The Queen’s Speech set out a raft of new measures to support families in the aftermath of the Kensington blaze, as the Prime Minister bids to shore up her government’s response.
An independent public advocate will be appointed and will stay in regular contact with families and victims of the fire.
Meanwhile, a new ‘Civil Disaster Reaction Taskforce’ will work out a strategy for how emergency services should respond to major incidents.
The Metropolitan Police this week confirmed that 79 people died in the blaze in Grenfell Tower, though the death toll may rise, and a judge-led public inquiry will probe how the inferno was able to spread.
As part of the state opening of Parliament, which sees the incoming administration set out a programme for government, Her Royal Highness said: “My government will initiate a full public inquiry into the tragic fire at Grenfell Tower to ascertain the causes and ensure that the appropriate lessons are learnt.”
She added: “To support victims, my government will take forward measures to introduce an independent public advocate, who will act for bereaved families after a public disaster and support them at public inquests.”
The advocate will be available to those affected by any major public disaster.
Their job will be to will ensure “no families or individuals are sidelined” during the “large and complex proceedings” in the aftermath of an incident which claims many lives and asks serious questions of government, No 10 documents said.
The Civil Disaster Reaction Taskforce will form a “new strategy for resilience in major disasters”.
The move builds on reforms introduced in 2013 which compelled coroners to regularly update victims’ families and forces them to share information.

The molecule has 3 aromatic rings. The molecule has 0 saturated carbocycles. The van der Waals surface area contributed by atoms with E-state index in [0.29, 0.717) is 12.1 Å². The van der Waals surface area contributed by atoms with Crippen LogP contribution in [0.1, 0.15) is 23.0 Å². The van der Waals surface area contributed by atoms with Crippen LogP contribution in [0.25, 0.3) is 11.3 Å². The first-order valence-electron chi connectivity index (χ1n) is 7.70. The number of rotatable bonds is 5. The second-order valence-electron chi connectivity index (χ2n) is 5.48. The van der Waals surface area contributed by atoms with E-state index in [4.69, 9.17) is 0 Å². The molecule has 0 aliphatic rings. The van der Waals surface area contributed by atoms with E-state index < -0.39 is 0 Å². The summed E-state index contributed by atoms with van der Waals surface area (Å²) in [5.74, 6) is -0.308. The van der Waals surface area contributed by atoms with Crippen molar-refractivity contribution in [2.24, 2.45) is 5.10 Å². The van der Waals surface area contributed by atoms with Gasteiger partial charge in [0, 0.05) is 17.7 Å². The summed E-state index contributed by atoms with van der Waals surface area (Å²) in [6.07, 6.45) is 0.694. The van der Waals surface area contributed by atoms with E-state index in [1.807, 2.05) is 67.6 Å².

The Prime Minister has faced calls to guarantee Grenfell victims will not be ignored as Hillsborough families were.
After the 1989 Hillsborough crush, the victims’ families faced a fight for justice which stretched over decades, only ending last year when an inquest found all 96 victims were unlawfully killed.
Labour MP Alison McGovern told HuffPost UK she saw parallels between thew two disasters, adding: “In the end, justice for Hillsborough victims, survivors and all their families will have taken at least 30 years. All because those with power refused to listen, both before and after the disaster.”
When the verdict was confirmed, Theresa May, who at the time was Home Secretary, said: “The search to get to the truth of what happened on that day has been long and arduous.
“[The families] suffered the injustice of hearing the victims, their loved ones, being blamed.”
She added that the families had faced “hostility and obfuscation. And the authorities that should have been trusted have laid blame and tried to protect themselves instead of acting in the public interest.
“But the families have never faltered in their pursuit of the truth. Thanks to their actions they have brought about a proper reinvestigation and a thorough reevaluation of what happened at Hillsborough.
“What they have done is extraordinary. I’m sure the whole house will want to join me in paying tribute to their courage, determination and resolve.”